Are you a vegan? I'm not, but it took me a while to answer because the terms that are used nowadays confuse me.
I thought vegan and vegetarian were just the same. So I started to research the subject to get myself up to date on what is going on in terms of diet. In the past, I used to be completely satisfied with what I knew. Now, when I look around my kitchen, it is not the same.
Is soy sauce vegan? Hold that thought right there! Let me share with you what I know about being a vegan.
Vegan is what you call someone who is practicing Veganism. It is practiced by people who believe that animal must be saved from cruelty, whether that be related to food, clothing or anything else.
Now you know what a vegan is, would you like to be one? It really isn’t bad at all. I am in fact, considered to be one of them. So let us go back to my kitchen!
Of all the stuff in my pantry, the first thing that comes to mind is the soy sauce. I can’t live without it. I use it in almost all of my recipes and it is always on the table.
From the vegan perspective, let me find out if it will pass the taste.
First of all, I need to find out how my soy sauce was made. Did the factory harm any animals while making it? Or worse, is it part soy, part animal?
Learning how to identify whether food is vegan is crucial. Here are some guidelines that will help, for a start.
It is a good thing that vegan life is now widely recognized and there is product packaging with "Vegan" labels on it. If you take the time to find out, it usually says, "Suitable for vegans" or "Certified vegan" together with the vegan logo. Here is an example of a vegan logo.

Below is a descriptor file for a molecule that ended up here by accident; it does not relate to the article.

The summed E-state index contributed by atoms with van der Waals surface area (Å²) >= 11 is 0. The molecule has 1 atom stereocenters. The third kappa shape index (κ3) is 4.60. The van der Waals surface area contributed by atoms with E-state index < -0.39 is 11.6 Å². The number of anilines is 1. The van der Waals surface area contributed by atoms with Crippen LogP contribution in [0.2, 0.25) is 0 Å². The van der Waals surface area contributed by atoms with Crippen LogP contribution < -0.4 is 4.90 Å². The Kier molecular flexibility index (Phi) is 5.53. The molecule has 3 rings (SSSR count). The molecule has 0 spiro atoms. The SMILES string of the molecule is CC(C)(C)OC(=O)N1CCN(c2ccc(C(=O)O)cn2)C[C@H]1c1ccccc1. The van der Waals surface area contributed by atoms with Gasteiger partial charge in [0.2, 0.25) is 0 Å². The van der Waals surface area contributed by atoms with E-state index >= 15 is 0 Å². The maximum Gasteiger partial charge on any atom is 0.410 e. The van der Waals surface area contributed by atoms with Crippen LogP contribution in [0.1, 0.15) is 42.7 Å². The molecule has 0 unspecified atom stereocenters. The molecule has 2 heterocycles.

Read the information about the product, which is near the end of the ingredients area. It will say, for example, "Contains milk, eggs, fish". There are some products that do not give this information, but I am sure in future they will.
A lot of products that came from animals can be misleading. For example, whey powder, casein and what they call modified milk ingredients are all dairy products. But they may confuse you because the terms are still alien to you. They are not obvious either.
However, as you go along, you will familiarize yourself with the terms and ingredients.
It is so sad that no vegan logo or allergen information appears on my soy sauce. I guess that the vegan way of living is not yet popular in most parts of our country. So I am left to read the ingredients instead.
To really understand whether soy sauce is vegan, I have to learn how soy sauce was made, along with its basic ingredients. Below are its basic ingredients. So far, there is no link whatsoever to animals. And boy, I was so happy about that!
So, to make sure there is no animal involved in the process of making the soy sauce, I learned the main processes, listed below, in my research:
View this video for a demonstration of how soy sauce is made, which will increase your understanding:
I could no longer track down the data on the testing of how my soy sauce was made. However, I did read an article about a certain brand "Kikkoman" that used animals in the process. You can learn about it too if you are curious.
Now, to wrap up things up, I will say that soy sauce is vegan. There is no animal product used in its ingredients and there is no animal harmed in the production process. Certainly, there is no evidence that cruelty to animals has been involved.
One admission by a certain brand that they do use animals does not mean that all of the manufacturers do the same as well.
We could go the extra mile and dig out more information about it, but well, that would be another headline.
Do you agree with me? I am firm in saying that soy sauce is vegan! However, if you can give me facts that will make me change my mind, feel free to share them with me here. We wait for your comments!